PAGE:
Science

Doctors from Mangaluru's KMC identify rare bloodgroup ‘P null’ phenotype

Example of a superbug Electron micrograph of methicillin-resistant Staphylococcus aureus (in yellow) and a dead human neutrophil, a type of white blood cell. MRSA is a bacterium that causes skin infections in humans. It's tougher to treat than most strains of staphylococcus aureus because it's resistant to some commonly used antibiotics. Photo: Wikimedia Commons

Example of a superbug Electron micrograph of methicillin-resistant Staphylococcus aureus (in yellow) and a dead human neutrophil, a type of white blood cell. MRSA is a bacterium that causes skin infections in humans. It's tougher to treat than most strains of staphylococcus aureus because it's resistant to some commonly used antibiotics. Photo: Wikimedia Commons  

Samples were referred to the International Blood Group Reference Laboratory (IBGRL), Bristol, U.K., for serological test.

A team of doctors, led by Shamee Shastry from the Blood Bank of Kasturba Medical College (KMC) here, has identified a rare blood group called “pp” or “P null” phenotype.

A press release issued by the Manipal Academy of Higher Education (MAHE) here recently said that ABO and Rh D are the commonly typed blood group systems.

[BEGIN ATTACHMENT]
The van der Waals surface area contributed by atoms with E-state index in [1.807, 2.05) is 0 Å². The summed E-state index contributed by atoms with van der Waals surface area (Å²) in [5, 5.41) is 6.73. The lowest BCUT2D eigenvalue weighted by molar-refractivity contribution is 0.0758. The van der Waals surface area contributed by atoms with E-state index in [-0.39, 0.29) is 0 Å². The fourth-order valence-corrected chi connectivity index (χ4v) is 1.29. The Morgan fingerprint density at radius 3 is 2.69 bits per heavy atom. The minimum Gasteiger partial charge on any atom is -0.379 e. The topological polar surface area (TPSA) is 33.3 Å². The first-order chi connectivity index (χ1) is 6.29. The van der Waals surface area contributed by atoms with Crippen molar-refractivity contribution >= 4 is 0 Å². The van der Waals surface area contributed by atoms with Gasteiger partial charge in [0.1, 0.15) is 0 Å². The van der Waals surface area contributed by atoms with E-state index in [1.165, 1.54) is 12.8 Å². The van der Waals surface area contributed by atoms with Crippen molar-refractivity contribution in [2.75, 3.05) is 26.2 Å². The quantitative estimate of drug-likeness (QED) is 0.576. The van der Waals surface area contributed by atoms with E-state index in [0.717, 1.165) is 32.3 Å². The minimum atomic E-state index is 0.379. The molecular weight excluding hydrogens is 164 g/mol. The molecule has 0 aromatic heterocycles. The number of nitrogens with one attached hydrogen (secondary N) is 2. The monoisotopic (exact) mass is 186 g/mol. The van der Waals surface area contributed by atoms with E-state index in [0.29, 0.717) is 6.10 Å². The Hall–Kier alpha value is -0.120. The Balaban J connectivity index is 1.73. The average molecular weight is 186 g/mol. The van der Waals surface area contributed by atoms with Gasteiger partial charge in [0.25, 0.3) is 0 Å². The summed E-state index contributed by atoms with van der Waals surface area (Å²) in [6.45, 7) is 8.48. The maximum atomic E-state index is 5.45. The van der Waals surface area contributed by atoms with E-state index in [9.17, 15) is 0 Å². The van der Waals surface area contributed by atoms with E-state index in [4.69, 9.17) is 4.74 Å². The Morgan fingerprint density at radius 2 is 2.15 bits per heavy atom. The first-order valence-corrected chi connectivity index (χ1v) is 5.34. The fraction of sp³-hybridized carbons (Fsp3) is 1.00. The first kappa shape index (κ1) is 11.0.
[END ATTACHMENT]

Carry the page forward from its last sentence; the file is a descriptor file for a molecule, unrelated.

However, there are more than 200 minor blood group antigens known besides A, B and Rh.

A blood type is considered rare if fewer than one in 1,000 people have it. A person is said to have rare blood group when he lacks the high frequency antigen or multiple common antigens.

The Blood Bank at Kasturba Hospital received samples from a patient who required urgent blood transfusion. The doctors were unable to find a compatible blood unit even after cross-matching it with more than 80 units.

Extensive immunohaematology work-up was performed by the team and further for confirmation, samples were referred to the International Blood Group Reference Laboratory (IBGRL), Bristol, U.K., for serological test.

With the help of the reference laboratory, it was confirmed that the patient’s cells had the rare “pp” phenotype.

Poornima Baliga, Pro-Vice Chancellor, MAHE, said that it was for the first time that the “P blood group null phenotype has been detected in India”. She said that she supported the Blood Bank’s initiative to build rare donor registry for the region.

Dr. Shastry, Head, Department of Immunohaematology and Blood Transfusion, said, “The patient has the very rare ‘P null’ blood group and anti-PP1Pk antibody in his blood that has the potential to cause acute intravascular haemolytic reaction to incompatible blood transfusion.”

“Rare donor registry will be of great help in managing such cases. This antibody is also known to cause recurrent abortions in women. Finding compatible unit for such case is a near impossible task without a well-established rare donor panel,” she said.

Kiran Acharya, professor of Orthopaedics and his team, performed blood-less surgery (Femur fracture repair) once the patient’s haemoglobin was increased to the desired level using other medications.

Pragna Rao, Dean, KMC, congratulated the team, the release said.

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Printable version | Jun 3, 2020 3:21:34 PM | https://www.thehindu.com/sci-tech/science/kmc-doctors-identify-rare-bloodgroup-p-null-phenotype/article24548090.ece

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